The recent guilty pleas and fines against five of the world’s largest financial institutions demonstrate not that regulators are finally cracking down on megabank crime, but that it’s still business as usual on Wall Street.
Five global banks pled guilty to conspiring to manipulate interest rates and foreign currency exchange markets and have to pay nearly $6 billion in fines. But compared with the fines and lawsuits awaiting individual community bankers who exercise poor judgment in running their institutions, these megabank penalties are small potatoes.
While JPMorgan Chase, Citigroup and others pled guilty to market manipulation, no single individual from these institutions was called to account. A lengthy digital trail of chat room conversations from traders who called themselves “The Cartel” shows that plenty of individuals knowingly broke the law to line their pockets. Yet, not one of these individuals was held legally responsible for their illegal, anticompetitive and costly activities. Meanwhile, the institutions themselves have been granted waivers from regulators that allow them to continue operating and engaging in securities activities despite their violations.
For community bankers, this just doesn’t compute. In our neck of the financial industry, no one is above the law. Even boards of directors not directly involved in the daily operation of community banks can be hauled into court, publicly humiliated and held liable for poor judgment at their institutions. As I wrote in a recent letter to banking regulators, violations of this magnitude at a community bank would have promulgated the resignations of senior management and possibly the outright closure of the bank.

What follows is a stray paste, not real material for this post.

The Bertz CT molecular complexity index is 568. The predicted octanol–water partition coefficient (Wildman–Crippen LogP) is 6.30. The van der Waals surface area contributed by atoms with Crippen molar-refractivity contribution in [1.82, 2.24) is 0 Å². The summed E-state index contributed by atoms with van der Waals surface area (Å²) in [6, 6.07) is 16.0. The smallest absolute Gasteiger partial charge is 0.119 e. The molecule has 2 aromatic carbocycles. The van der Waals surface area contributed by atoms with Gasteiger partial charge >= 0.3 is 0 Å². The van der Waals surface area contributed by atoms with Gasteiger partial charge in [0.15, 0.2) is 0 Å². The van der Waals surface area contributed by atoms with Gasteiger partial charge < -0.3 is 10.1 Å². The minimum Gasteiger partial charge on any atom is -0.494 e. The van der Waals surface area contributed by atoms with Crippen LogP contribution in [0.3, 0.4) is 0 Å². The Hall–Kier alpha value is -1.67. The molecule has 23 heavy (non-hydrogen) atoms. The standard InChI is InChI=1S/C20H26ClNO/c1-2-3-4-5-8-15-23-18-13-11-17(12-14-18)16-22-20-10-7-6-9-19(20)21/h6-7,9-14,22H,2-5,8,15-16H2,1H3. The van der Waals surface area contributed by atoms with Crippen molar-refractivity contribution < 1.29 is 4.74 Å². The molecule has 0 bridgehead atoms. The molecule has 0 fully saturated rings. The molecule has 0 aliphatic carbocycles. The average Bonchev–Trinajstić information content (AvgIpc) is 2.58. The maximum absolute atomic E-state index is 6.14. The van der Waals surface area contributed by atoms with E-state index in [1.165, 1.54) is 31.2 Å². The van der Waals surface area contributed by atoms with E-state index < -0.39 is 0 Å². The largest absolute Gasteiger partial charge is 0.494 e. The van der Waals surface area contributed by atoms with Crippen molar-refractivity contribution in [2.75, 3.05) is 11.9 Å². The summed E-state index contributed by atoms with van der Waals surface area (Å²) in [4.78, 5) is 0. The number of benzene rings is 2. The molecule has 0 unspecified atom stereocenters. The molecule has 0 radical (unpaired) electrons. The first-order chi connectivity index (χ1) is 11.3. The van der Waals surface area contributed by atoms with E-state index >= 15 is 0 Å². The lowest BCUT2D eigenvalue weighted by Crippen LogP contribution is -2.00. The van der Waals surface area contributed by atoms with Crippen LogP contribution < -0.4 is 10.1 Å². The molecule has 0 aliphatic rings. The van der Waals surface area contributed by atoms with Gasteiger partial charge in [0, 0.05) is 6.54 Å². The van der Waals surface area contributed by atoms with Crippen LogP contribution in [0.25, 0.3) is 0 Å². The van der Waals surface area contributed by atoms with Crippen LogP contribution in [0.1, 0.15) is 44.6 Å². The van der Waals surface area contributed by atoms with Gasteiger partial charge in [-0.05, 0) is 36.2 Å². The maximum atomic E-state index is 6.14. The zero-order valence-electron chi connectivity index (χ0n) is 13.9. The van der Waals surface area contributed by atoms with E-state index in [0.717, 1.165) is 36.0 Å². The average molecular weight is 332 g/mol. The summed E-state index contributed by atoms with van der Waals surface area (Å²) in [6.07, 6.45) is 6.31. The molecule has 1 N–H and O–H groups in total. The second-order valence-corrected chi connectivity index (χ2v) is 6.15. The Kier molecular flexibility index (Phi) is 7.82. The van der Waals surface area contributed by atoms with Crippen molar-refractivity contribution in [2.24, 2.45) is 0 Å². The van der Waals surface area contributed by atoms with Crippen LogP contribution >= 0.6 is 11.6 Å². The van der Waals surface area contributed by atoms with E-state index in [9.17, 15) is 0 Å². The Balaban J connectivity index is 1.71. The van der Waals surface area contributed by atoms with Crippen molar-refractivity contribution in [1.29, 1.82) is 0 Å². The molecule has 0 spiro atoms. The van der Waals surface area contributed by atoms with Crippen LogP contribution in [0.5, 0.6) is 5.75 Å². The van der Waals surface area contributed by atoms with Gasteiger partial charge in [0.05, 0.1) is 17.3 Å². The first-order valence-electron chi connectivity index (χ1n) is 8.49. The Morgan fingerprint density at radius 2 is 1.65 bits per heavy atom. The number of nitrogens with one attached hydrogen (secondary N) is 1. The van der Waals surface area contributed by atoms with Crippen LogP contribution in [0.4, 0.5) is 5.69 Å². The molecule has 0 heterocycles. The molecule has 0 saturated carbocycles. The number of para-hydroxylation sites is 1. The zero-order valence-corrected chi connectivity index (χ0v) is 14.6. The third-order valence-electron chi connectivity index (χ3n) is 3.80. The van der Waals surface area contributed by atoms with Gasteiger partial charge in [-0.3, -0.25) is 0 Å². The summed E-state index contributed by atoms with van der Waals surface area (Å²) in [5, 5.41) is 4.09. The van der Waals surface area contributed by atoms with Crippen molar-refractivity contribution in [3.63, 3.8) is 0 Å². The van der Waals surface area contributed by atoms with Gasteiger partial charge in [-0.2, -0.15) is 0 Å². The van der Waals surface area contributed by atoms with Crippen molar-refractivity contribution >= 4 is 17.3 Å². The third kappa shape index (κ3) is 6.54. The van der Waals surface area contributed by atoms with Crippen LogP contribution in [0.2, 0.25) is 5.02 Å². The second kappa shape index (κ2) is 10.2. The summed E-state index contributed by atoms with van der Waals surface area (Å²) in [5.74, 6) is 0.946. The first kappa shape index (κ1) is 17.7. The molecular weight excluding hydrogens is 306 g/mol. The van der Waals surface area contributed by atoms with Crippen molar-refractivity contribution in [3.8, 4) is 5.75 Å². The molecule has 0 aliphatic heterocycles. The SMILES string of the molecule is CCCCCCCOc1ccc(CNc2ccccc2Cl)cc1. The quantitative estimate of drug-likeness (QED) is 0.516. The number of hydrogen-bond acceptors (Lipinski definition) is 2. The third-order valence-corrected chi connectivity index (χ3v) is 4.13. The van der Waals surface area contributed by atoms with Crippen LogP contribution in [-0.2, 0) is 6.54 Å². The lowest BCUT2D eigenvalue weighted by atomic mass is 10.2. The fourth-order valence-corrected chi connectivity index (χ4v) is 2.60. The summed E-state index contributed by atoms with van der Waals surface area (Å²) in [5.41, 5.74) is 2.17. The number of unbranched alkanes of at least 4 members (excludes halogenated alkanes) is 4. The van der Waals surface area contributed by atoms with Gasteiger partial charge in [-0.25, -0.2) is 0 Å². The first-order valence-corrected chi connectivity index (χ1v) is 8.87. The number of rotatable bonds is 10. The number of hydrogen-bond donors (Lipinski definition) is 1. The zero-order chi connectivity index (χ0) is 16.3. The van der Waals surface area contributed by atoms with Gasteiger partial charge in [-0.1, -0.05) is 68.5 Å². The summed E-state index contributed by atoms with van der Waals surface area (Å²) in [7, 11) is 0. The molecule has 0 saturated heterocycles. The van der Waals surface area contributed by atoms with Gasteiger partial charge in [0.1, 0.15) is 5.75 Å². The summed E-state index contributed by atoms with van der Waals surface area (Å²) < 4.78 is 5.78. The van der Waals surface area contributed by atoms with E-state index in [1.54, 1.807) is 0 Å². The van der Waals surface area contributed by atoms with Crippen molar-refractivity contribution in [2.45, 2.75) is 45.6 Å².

It’s incomprehensible to this former community banker that not a single Wall Street senior executive or director has been held culpable for violations that brought on the greatest financial crisis since the Great Depression. But Wall Street executives can break the law and suffer no personal consequences at all.
Even the nearly $6 billion in fines don’t register much of a blip on the balance sheets of institutions with a combined $7.9 trillion in assets. The fines represent just 7.3 basis points for these five banks. As Warwick Business School Dean Mark Taylor recently wrote, the $545 million fine on UBS would represent a whopping 15 percent ding on the megabank’s annual bonuses. Oh, the humanity! In fact, the financial markets reacted so positively to news of the fines that the share prices for several of the penalized banks increased. Like I said: just another day on Wall Street.
When you crunch the numbers, it’s obvious that even headline-grabbing guilty pleas and billon-dollar settlements don’t eliminate banking industry inequities. The United States has always held steadfastly to the ancient principle that all are equal before the law. And while that long-held value has applied even to U.S. presidents, it apparently does not apply to Wall Street executives.
If we truly want to rein in market manipulation, policymakers must adopt a fair and consistent enforcement policy that treats community banks and megabanks alike. There should not be one set of enforcement procedures for the largest institutions and another for everyone else.